How-To: Spider Web Balloons

Sean Michael Ragan

I am descended from 5,000 generations of tool-using primates. Also, I went to college and stuff. I am a long-time contributor to MAKE magazine and makezine.com. My work has also appeared in ReadyMade, c't – Magazin für Computertechnik, and The Wall Street Journal.

2399 Articles

By Sean Michael Ragan

I am descended from 5,000 generations of tool-using primates. Also, I went to college and stuff. I am a long-time contributor to MAKE magazine and makezine.com. My work has also appeared in ReadyMade, c't – Magazin für Computertechnik, and The Wall Street Journal.

2399 Articles

spider_balloon_halloween.jpg

So, the stuff inside the balloon that makes the web is called HI-FLOAT, and it’s a commercial product actually sold for injecting into helium balloons to make them retain their helium longer. It forms a skin on the inside of the balloon and keeps the helium from diffusing out so quickly.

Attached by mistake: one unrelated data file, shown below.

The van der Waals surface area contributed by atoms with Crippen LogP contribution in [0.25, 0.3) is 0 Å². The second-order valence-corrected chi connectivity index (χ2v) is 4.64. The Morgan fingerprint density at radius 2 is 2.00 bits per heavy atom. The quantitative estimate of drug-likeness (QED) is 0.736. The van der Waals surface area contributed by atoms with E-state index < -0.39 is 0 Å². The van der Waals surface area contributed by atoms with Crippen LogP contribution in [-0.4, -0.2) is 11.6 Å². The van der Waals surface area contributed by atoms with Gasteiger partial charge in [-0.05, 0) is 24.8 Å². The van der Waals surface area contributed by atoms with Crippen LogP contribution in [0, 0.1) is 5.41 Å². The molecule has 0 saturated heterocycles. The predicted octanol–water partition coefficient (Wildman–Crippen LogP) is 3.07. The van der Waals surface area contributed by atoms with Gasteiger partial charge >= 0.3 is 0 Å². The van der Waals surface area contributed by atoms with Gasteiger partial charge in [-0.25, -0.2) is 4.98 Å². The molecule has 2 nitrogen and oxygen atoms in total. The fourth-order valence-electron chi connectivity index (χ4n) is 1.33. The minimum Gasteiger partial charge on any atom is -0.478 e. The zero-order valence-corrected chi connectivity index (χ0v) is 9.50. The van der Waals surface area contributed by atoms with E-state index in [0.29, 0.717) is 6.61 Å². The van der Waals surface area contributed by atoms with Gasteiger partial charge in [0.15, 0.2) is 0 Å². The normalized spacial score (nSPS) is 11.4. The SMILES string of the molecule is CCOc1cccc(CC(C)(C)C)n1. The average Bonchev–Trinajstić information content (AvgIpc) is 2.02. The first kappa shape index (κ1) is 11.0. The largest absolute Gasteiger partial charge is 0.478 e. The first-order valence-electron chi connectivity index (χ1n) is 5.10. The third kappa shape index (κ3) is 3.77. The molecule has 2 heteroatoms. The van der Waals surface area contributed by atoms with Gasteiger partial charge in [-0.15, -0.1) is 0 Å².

The “web” effect is created by applying the HI-FLOAT and letting it dry at one pressure, and then deflating the balloon, stressing it, and then re-inflating to a higher pressure, causing the film to detach from the walls (which, of course, means it’s not working as a sealant anymore, but whatevs).

I’m pretty sure this trick was developed in-house, by the company that makes it, to sell more HI-FLOAT. Still, it’s pretty cool.

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